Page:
On the other hand, the list of places to visit is never-ending, believe me. I'm going to Absynthe at the Gold Coast in a couple of weeks time, and I can't wait. Other places I'm trying my best to get to are Simpatico, Alchemy, Suburban, Sprout, Lure, Dell' Ugo, Montrachet, The Lark, Salon, River House, Pearl, Paolo's, Jellyfish, Mao Mao's, Vida and the list goes on ...

So thanks to all the readers out there and happy eating!

Queensland Wine Awards

This year's winners of the Queensland Wine Awards are being judged today, 9 November 2008.

If (like me) you're not lucky enough to be a wine judge, you can try plenty of the great Queensland wines at the public tasting next Sunday, 16 November 2008. The public tasting will be held at the Mercure Hotel and tickets are available at the door for $20. It's a great chance to try some new Queensland wines, as well as to find out which wines picked up the medals this year.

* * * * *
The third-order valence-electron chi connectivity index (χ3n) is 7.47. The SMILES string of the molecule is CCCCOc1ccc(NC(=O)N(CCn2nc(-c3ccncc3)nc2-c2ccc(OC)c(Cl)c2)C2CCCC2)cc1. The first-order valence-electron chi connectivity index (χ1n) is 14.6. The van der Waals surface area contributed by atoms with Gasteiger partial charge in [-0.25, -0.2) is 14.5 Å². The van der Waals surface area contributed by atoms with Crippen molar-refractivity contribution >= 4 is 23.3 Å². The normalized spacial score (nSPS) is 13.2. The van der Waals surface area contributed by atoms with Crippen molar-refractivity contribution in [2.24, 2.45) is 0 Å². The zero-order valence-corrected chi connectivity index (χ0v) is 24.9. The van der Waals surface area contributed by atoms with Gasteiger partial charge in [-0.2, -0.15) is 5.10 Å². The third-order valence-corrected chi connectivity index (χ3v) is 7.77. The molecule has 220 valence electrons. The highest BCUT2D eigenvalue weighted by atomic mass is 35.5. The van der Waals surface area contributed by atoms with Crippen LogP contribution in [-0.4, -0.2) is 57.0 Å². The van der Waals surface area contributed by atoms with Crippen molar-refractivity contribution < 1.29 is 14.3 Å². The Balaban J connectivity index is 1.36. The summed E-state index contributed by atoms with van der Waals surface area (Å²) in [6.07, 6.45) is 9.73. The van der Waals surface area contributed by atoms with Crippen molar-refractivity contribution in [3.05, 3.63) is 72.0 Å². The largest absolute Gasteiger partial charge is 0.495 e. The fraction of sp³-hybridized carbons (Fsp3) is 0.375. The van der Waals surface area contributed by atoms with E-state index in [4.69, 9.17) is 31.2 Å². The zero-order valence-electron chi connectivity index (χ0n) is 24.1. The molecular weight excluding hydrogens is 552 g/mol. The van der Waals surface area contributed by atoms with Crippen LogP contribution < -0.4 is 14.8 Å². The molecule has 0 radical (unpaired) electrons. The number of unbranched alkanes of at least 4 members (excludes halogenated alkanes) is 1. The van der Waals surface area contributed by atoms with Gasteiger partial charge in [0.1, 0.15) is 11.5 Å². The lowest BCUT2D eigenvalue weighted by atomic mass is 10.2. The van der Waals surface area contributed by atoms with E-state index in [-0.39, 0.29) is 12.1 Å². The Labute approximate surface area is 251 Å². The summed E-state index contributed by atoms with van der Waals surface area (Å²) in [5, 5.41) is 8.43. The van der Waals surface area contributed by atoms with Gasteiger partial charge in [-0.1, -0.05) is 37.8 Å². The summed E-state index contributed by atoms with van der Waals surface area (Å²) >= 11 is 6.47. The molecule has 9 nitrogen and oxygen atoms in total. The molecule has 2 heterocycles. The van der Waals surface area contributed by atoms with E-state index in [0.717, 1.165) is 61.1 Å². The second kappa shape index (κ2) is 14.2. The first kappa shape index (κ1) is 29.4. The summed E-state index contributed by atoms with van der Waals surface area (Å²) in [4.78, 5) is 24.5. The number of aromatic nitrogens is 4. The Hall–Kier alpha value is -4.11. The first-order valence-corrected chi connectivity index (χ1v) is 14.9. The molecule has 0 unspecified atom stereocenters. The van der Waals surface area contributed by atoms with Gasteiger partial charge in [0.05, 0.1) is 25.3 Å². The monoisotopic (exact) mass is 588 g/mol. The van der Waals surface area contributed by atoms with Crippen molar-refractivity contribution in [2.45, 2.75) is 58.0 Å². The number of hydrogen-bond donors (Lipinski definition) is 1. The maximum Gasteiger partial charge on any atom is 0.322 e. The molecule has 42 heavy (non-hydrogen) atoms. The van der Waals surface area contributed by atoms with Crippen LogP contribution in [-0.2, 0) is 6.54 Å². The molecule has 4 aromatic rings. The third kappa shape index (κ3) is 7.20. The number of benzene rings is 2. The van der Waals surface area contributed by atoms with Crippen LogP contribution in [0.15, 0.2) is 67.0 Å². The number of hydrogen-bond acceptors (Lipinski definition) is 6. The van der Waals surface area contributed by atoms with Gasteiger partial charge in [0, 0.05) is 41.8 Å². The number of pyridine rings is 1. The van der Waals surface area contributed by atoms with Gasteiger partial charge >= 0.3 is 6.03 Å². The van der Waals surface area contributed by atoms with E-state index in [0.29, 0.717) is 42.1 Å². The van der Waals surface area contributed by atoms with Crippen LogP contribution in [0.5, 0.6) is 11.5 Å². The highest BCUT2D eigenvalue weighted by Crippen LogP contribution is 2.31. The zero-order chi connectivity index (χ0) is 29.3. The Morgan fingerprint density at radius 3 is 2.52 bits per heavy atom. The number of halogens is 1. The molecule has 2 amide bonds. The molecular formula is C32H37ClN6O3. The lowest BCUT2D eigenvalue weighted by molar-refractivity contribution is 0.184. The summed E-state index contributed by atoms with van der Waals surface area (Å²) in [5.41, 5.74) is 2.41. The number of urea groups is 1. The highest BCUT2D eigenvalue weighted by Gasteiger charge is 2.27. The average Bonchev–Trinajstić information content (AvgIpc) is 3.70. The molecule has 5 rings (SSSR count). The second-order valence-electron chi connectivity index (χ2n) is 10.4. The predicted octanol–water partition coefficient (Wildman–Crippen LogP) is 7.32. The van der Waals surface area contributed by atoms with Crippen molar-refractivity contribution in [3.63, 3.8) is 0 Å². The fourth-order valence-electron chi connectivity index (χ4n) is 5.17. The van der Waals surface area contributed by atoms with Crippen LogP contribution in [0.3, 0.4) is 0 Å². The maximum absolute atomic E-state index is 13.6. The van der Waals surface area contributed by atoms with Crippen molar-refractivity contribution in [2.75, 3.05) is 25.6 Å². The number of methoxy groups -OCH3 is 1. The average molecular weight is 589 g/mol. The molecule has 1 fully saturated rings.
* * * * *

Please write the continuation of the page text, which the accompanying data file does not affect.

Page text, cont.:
Queensland Wine Awards Tasting Day
12pm - 4pm, Sunday 16 November 2008
Mercure Hotel
85-87 North Quay
Brisbane 4000

Saturday, 1 November 2008

Pisco Sour

I've already given a wrap to the Pisco sour, which is basically the Peruvian national cocktail. If you're keen to try one out, here's how to make it:

90 ml Pisco
30 ml sugar syrup or 1 tbsp sugar
30 ml fresh lime juice
1 egg white
4 ice cubes, crushed
4 drops of Angostura bitters

In a blender, pour in egg white and mix until foamy. Add ice half way up, mix and add the rest of the ingredients, except the bitters. Keep blending until ice disappears. Serve and top with drops of bitters. Makes 1 cocktail.

I haven't yet found a bottle of Pisco in Brisbane, but the extent of my search has been my local bottleshop (which I knew wouldn't have it anyway). When I track one down, I'll let you know.

If you'd rather have someone else whip one up for you, pop into The Bowery. I was there last night and was glad to see that the Pisco sour makes an appearance on their current cocktail list. As you can see, there's a fair bit of Pisco in the drink, so be warned.